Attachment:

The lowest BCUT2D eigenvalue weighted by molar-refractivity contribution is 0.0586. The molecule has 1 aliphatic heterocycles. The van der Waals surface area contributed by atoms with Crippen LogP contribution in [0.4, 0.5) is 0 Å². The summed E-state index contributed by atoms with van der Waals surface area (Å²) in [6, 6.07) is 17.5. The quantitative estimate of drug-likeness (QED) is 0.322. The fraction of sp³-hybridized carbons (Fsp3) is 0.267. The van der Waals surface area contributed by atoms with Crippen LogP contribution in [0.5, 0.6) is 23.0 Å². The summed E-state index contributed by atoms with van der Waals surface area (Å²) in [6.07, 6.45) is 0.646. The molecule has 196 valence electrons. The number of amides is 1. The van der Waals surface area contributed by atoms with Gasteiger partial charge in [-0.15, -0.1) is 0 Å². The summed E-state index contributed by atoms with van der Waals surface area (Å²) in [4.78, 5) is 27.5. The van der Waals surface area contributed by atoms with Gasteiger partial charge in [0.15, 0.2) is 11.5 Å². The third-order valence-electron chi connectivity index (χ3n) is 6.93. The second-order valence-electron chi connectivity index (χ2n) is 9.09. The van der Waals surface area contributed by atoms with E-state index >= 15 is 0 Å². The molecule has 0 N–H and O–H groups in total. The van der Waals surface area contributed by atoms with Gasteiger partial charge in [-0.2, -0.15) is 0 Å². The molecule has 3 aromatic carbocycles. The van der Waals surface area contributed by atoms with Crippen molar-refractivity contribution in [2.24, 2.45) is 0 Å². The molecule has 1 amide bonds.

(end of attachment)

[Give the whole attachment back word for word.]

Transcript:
The lowest BCUT2D eigenvalue weighted by molar-refractivity contribution is 0.0586. The molecule has 1 aliphatic heterocycles. The van der Waals surface area contributed by atoms with Crippen LogP contribution in [0.4, 0.5) is 0 Å². The summed E-state index contributed by atoms with van der Waals surface area (Å²) in [6, 6.07) is 17.5. The quantitative estimate of drug-likeness (QED) is 0.322. The fraction of sp³-hybridized carbons (Fsp3) is 0.267. The van der Waals surface area contributed by atoms with Crippen LogP contribution in [0.5, 0.6) is 23.0 Å². The summed E-state index contributed by atoms with van der Waals surface area (Å²) in [6.07, 6.45) is 0.646. The molecule has 196 valence electrons. The number of amides is 1. The van der Waals surface area contributed by atoms with Gasteiger partial charge in [-0.15, -0.1) is 0 Å². The summed E-state index contributed by atoms with van der Waals surface area (Å²) in [4.78, 5) is 27.5. The van der Waals surface area contributed by atoms with Gasteiger partial charge in [0.15, 0.2) is 11.5 Å². The third-order valence-electron chi connectivity index (χ3n) is 6.93. The second-order valence-electron chi connectivity index (χ2n) is 9.09. The van der Waals surface area contributed by atoms with E-state index >= 15 is 0 Å². The molecule has 0 N–H and O–H groups in total. The van der Waals surface area contributed by atoms with Gasteiger partial charge in [-0.2, -0.15) is 0 Å². The molecule has 3 aromatic carbocycles. The van der Waals surface area contributed by atoms with Crippen molar-refractivity contribution in [2.24, 2.45) is 0 Å². The molecule has 1 amide bonds.